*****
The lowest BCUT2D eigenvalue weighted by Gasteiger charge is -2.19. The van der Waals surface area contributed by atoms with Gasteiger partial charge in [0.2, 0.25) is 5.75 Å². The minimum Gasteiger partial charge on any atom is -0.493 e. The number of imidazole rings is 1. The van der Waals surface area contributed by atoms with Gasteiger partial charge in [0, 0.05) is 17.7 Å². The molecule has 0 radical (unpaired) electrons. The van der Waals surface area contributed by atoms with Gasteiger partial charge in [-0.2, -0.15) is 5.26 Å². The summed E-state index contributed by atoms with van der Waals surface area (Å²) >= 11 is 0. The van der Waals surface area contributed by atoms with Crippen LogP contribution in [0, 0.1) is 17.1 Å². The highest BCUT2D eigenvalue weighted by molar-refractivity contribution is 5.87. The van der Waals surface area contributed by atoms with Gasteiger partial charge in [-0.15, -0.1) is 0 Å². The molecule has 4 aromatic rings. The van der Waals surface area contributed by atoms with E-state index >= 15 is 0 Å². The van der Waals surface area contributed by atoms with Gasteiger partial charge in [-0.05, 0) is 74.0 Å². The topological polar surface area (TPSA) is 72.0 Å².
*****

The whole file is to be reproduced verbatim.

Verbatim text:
The lowest BCUT2D eigenvalue weighted by Gasteiger charge is -2.19. The van der Waals surface area contributed by atoms with Gasteiger partial charge in [0.2, 0.25) is 5.75 Å². The minimum Gasteiger partial charge on any atom is -0.493 e. The number of imidazole rings is 1. The van der Waals surface area contributed by atoms with Gasteiger partial charge in [0, 0.05) is 17.7 Å². The molecule has 0 radical (unpaired) electrons. The van der Waals surface area contributed by atoms with Gasteiger partial charge in [-0.2, -0.15) is 5.26 Å². The summed E-state index contributed by atoms with van der Waals surface area (Å²) >= 11 is 0. The van der Waals surface area contributed by atoms with Crippen LogP contribution in [0, 0.1) is 17.1 Å². The highest BCUT2D eigenvalue weighted by molar-refractivity contribution is 5.87. The van der Waals surface area contributed by atoms with Gasteiger partial charge in [-0.15, -0.1) is 0 Å². The molecule has 4 aromatic rings. The van der Waals surface area contributed by atoms with E-state index >= 15 is 0 Å². The van der Waals surface area contributed by atoms with Gasteiger partial charge in [-0.05, 0) is 74.0 Å². The topological polar surface area (TPSA) is 72.0 Å².